Here is a dwarf signal mounted to a steel plate which is secured to the bolts at the base of the mast. It saves installing a separate base for the dwarf. The B&O used this in most locations where signals were placed at the end of a siding. Also notice the doll post, telling the engineer the high signal controls the track to left, the doll post is a place holder for the siding.
A three aspect dwarf in South Baltimore.
A three aspect dwarf at Bailey's Wye in Baltimore, with one marker lamp.
A two aspect dwarf in Brunswick MD.
A full four aspect dwarf with two upper markers, also in Brunswick MD.
A full dwarf with all six markers at the Brunswick MD Railroad Museum.
Below are pictures of another example of using dwarf CPL's, this time for a non-standard use. Back in the early 60's, the B&O tried to implement radio control of the signals on a manual block section after a fatal accident occurred. They put dwarf CPL's up on the top of 10 or 12 foot tall poles, and re-lensed the signal so all of the aspects were yellow, like the Pennsy PL's are all single colored white. If you have the July 2004 issue of Trains, you can look for the story by Harold E. Meeker starting on page 50. Photos are used with the kind permission of Mr. Meeker, who is a most interesting fellow to talk to and has a rich railroad history and background, and if you are into coincidences, he lived about 5 miles away from me when we first moved into the Towson area of Baltimore back in 1966 while he was working for the B&O!! If you go looking for these signals, forget it, as they were removed shortly after the experiment ended. A bonus photo he sent me, and not in the article, is the one to the right of the equipment used in the test, an application using what we call today "COTS", or, Commercial Off The Shelf.
CPL SIGNAL PICTURES
Baltimore MD - Westport
Baltimore MD - Under I95
Baltimore MD - Ridgely St
Baltimore MD - Below Bush St 1
Baltimore MD - Below Bush St 2
Baltimore MD - Washington Blvd
If you are out and
about chasing CPL signals, here are a few of my guides for areas that contain
Washington DC's Union Station
CPL Signals north of Baltimore
These pictures are courtesy Daniel Dawdy, and are from the Yahoo Railway Signaling group's file section. To see more, you'll need to join. Daniel also has a website and designs WebPages.
A pair of
back-to-back CPL's in Gaithersburg MD on the CSX mainline heading west to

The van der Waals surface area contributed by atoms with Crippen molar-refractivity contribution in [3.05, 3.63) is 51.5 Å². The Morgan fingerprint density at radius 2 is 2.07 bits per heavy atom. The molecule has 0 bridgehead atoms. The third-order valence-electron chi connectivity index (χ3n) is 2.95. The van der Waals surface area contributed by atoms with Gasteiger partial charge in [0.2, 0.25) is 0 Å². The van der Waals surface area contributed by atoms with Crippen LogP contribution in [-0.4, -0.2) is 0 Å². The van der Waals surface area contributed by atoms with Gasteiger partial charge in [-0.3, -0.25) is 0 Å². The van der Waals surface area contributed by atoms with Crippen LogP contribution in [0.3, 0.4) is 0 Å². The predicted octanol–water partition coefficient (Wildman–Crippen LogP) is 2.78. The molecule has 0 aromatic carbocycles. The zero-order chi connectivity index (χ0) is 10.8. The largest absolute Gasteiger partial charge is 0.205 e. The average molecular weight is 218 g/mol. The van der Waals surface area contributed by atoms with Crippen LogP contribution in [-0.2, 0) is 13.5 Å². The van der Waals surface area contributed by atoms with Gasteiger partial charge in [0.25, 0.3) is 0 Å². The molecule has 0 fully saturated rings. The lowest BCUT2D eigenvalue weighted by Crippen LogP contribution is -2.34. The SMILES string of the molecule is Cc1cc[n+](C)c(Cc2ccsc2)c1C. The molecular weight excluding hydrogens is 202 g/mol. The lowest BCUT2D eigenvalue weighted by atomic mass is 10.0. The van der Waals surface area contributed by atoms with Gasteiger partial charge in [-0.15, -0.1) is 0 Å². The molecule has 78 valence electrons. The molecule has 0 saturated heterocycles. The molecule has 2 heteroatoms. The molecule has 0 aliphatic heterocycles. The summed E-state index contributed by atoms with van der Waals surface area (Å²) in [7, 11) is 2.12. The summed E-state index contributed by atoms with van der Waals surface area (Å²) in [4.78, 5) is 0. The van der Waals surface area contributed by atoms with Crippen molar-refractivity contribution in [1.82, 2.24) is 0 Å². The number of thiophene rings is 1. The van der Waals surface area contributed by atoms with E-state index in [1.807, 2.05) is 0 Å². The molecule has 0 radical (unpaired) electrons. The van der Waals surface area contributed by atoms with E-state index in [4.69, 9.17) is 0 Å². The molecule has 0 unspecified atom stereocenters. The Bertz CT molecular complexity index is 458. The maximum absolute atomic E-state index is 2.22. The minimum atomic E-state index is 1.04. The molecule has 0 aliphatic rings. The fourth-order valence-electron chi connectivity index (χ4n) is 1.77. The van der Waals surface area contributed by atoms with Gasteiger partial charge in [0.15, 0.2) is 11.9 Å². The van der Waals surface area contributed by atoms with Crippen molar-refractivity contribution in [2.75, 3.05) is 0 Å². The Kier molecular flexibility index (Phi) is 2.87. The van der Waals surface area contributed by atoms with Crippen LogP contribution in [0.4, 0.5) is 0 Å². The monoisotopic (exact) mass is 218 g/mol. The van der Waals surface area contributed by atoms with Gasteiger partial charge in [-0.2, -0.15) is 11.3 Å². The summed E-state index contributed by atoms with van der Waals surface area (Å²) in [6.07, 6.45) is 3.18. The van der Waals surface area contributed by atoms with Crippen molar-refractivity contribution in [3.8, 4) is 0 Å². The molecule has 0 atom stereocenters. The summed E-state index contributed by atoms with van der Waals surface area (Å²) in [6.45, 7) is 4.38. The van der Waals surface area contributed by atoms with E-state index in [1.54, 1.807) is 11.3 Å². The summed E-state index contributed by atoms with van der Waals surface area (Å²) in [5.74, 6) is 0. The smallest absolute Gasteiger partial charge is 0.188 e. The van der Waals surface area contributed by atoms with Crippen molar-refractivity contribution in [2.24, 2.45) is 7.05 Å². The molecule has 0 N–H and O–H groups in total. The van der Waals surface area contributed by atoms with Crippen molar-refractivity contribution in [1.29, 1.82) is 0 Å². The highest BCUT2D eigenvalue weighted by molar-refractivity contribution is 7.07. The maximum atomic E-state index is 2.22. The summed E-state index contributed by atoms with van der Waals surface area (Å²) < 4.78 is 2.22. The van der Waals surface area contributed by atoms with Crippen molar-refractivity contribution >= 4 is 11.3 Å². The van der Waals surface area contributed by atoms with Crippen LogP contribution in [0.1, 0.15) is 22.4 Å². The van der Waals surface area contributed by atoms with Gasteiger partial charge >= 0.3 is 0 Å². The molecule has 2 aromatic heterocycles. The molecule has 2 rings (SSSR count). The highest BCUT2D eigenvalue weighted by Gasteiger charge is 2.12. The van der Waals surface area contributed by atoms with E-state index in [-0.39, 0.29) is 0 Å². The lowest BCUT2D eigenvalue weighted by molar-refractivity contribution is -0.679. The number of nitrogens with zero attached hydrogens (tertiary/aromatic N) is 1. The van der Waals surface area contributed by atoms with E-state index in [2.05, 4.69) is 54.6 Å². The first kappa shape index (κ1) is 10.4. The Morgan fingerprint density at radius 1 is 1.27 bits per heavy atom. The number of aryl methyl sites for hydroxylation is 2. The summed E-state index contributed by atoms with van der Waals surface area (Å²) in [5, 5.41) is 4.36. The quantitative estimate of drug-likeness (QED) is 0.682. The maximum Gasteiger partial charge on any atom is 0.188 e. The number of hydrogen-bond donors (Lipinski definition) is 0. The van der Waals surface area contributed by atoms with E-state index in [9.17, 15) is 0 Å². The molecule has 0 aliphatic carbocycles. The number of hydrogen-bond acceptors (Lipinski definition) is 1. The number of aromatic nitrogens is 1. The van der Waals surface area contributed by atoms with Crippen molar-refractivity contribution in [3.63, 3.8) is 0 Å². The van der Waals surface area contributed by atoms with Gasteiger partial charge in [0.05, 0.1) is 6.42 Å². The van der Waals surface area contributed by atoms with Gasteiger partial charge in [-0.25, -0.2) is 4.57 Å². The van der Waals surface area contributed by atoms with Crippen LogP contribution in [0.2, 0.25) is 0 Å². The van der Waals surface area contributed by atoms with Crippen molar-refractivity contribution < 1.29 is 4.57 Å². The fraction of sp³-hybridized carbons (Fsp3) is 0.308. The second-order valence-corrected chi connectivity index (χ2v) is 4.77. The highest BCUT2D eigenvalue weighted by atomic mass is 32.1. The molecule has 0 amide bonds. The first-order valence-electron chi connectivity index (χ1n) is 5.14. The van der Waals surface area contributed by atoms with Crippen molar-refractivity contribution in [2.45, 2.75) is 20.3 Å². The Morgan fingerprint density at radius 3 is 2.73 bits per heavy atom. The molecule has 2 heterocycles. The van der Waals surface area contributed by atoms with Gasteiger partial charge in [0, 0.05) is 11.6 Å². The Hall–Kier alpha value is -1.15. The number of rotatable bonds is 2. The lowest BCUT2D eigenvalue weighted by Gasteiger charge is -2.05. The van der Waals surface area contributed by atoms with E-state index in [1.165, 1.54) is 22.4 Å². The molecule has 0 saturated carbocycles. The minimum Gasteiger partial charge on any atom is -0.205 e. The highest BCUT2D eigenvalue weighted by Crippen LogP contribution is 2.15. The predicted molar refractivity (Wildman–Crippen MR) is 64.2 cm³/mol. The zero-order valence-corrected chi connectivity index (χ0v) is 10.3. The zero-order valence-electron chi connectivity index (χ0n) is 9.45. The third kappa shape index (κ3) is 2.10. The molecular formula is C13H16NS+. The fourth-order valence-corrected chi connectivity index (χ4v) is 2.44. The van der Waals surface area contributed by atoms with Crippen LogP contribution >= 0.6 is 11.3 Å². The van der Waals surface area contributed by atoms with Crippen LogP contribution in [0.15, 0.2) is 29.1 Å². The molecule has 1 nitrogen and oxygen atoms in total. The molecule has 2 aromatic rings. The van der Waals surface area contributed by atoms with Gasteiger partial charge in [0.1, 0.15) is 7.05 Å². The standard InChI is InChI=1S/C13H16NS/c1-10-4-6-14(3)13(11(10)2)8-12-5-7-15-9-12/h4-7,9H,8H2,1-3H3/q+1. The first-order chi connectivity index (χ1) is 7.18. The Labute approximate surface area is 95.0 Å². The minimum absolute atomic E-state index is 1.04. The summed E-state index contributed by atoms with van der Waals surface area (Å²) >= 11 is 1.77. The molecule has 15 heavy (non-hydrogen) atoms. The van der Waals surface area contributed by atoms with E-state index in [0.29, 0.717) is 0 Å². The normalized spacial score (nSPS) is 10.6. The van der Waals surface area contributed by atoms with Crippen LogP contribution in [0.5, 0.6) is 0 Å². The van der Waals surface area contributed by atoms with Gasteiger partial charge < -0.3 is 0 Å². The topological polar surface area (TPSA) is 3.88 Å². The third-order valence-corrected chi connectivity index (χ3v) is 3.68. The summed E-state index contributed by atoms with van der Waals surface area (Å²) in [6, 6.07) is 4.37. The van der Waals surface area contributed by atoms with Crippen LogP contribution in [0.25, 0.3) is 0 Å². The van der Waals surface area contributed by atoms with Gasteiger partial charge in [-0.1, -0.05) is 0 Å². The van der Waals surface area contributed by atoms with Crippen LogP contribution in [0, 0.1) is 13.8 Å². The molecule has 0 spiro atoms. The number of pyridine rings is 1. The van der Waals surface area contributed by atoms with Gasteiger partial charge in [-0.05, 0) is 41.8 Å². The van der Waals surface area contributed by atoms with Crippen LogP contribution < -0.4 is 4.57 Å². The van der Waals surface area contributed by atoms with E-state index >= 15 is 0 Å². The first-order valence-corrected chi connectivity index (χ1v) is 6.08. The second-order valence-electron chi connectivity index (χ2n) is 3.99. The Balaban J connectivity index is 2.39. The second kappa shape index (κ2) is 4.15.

Brunswick, adjacent to the fairgrounds. The "G" and
"D" signs are for eastbound traffic, such as the pictured freight. The "G"
sign is for "grade", as the freight is starting a downgrade from this
point. The signals are dark in the train picture, because the signals are
approach lit, and there is nothing in that block yet to light them up.... They
will light up once the train has passed the signals and entered that
block. The "D" stands for "delayed in block".
For an explanation of
the "D" signs and why they weren't used until 1996/7, see:
http://www.ntsb.gov/publictn/1997/RAR9702.pdf Check out pages 38, 43, and 53. These signals were replaced by colorlights sometime in 2012.
Thanks to Dave M. of the Yahoo Railway Signaling Group for the info on the "D" sign and the link to this publication.
/ South Baltimore MD
A single aspect, restrict only CPL adjacent to the Westport Light Rail station in south Baltimore.
The signal head & approach
The 3 signals below and Bailey's Wye are shown on this B&O map of the central Baltimore MD area.
Baltimore MD - Under I95
An almost full CPL
The right signal has all 6 markers... the only aspect it is missing is restricting.
This GE just passed the restrict only
signal above, about a half mile ago.
Located in south Baltimore along the mainline to DC at "Carrolls" - can be seen from NB I95 - Pix from 28AUG2005
Replaced by colorlights in 2012.
Baltimore MD - Ridgely St
A 3 CPL signal bridge - located just south of Baileys Wye 082805
Signal head close-ups.
These heads are the same as the one I have in my backyard. These things are built to last, as the background is 1/8" thick. Notice that they are mounted on a slight angle, for the approach to the bridge is on a curve.
Marker lamp close-ups.
Signal bridge details.
This signal is located just south of
Camden and Bailey's Wye - It's for northbound traffic.
For the time being, these CPL's, and others on the south side of the Howard St tunnel have escaped the "Darth Vader" signal upgrade project. It's not known how much longer these will be around, so if you like 'em, go out and get your pix now!
It appears (so far) that most of the signals on the mainline between Baltimore and DC are intact, however, two new signal bridges went up in St. Denis/Relay last year, and the signals were cut over towards the end of 2007. CSX was very quick in taking down the two old B&O signals bridges on either side of HX tower. As of November 2013, these signals are in the process of being replaced, the changeover is expected to be in early 2014.
Baltimore MD - Below Bush St 1
A CPL signal with 5 markers - for NB reverse traffic on the main line to DC in south Baltimore - 28AUG2005
Baltimore MD - Below Bush St 2
A couple of old CPL's placed on a new cantilever bridge, just north of the signal above. Picture taken in 2005.
This signal is also the same as the one at the top of the page. Sometime in the 2008-2009 timeframe, due to changes CSX made in the interlocking, they changed the left signal and made it a FULL CPL, the only when we are aware of.
Baltimore MD - Washington Blvd
Two aspect CPL by Washington Blvd and Monroe St, in south Baltimore
This signal is located just off the